TUPELO – Many food pantries, including the Salvation Army, receive financial help from organizations like the United Way or the Hunger Action Program of the Presbyterian Church USA.
Most of the money to feed the poor, however, comes from fundraisers and private donations.
USDA food is a major staple of what the pantries give the poor. It’s federally subsidized, and state agencies give it freely to participating pantries, but lately the choices have been limited and with donations to non-profits down it’s hard for them to afford supplemental food.
Cliff Pickens, who heads the food pantry at St. Luke United Methodist Church in Tupelo, said there were only three vegetable options on his latest invoice from the USDA.
Emily Patterson, who heads the food FAITH Food Pantry in Nettleton, said the same thing. Like other pantries, FAITH and St. Luke purchase whatever additional food they need from the Mid-South Food Bank in Memphis, but that food costs 14 cents per pound plus shipping.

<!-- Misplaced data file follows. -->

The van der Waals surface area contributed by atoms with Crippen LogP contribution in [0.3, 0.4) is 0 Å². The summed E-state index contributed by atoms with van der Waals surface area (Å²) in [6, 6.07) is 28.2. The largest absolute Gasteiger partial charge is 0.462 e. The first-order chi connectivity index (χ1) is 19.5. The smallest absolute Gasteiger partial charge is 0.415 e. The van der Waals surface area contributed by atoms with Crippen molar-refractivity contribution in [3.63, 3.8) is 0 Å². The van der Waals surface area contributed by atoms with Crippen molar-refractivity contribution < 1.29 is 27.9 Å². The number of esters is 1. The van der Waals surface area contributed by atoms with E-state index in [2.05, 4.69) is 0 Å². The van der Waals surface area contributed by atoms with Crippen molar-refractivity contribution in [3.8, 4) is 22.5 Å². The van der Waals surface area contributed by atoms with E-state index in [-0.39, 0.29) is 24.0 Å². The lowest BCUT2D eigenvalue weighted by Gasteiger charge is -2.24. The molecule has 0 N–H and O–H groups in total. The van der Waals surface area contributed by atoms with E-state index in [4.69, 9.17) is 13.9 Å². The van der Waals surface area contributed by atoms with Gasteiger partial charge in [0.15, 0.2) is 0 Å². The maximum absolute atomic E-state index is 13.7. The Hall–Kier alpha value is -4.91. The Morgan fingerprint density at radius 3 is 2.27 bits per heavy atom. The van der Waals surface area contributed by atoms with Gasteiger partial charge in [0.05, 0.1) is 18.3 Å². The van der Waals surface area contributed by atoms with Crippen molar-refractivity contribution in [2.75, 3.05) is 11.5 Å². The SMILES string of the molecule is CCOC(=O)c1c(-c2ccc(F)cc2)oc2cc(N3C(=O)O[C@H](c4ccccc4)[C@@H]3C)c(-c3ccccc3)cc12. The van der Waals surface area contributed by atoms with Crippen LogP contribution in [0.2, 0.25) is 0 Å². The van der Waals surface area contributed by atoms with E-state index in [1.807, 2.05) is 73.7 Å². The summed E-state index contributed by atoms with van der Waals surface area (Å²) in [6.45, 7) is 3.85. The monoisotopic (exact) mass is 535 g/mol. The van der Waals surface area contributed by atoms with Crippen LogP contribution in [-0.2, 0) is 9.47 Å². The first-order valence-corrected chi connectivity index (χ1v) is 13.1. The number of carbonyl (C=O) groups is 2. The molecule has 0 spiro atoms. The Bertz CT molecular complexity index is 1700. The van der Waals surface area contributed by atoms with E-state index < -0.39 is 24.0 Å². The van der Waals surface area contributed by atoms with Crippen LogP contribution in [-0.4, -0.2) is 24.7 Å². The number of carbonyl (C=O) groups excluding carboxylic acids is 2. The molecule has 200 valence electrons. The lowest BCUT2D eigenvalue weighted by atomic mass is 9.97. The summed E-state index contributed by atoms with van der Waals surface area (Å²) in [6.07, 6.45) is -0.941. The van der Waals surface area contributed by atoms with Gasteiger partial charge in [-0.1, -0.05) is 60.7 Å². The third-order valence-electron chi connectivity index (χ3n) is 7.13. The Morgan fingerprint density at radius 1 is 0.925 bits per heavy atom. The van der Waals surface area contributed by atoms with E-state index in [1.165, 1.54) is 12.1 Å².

Some pantries are now getting additional help from the American Recovery and Reinvestment Act – the federal economic stimulus legislation.
Patterson said the extra money has allowed them to add fresh milk to the food they give residents in Monroe County, but they’re still waiting on the money to come through for Lee County residents.
Major Sue Dorman of the Salvation Army said they’ll also be receiving ARRA money, but it must be spent on food and upkeep for residents in the transient lodge. That doesn’t help with the Army’s feeding of 100 families per month through their food pantry, or the 4-6,000 meals they serve each month in the soup kitchen.
Susan Gilbert, director of social services at the Salvation Army said this is the lowest she’s seen the vegetable stocks in the pantry in the nine years she’s been there.
“We’ll even go out and pick extra produce from people’s gardens,” said Gilbert.
“We really need vegetables – corn, black-eyed peas, green-beans,” she said. “We’ll take it all.”
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Galen Holley/NEMS Daily Journal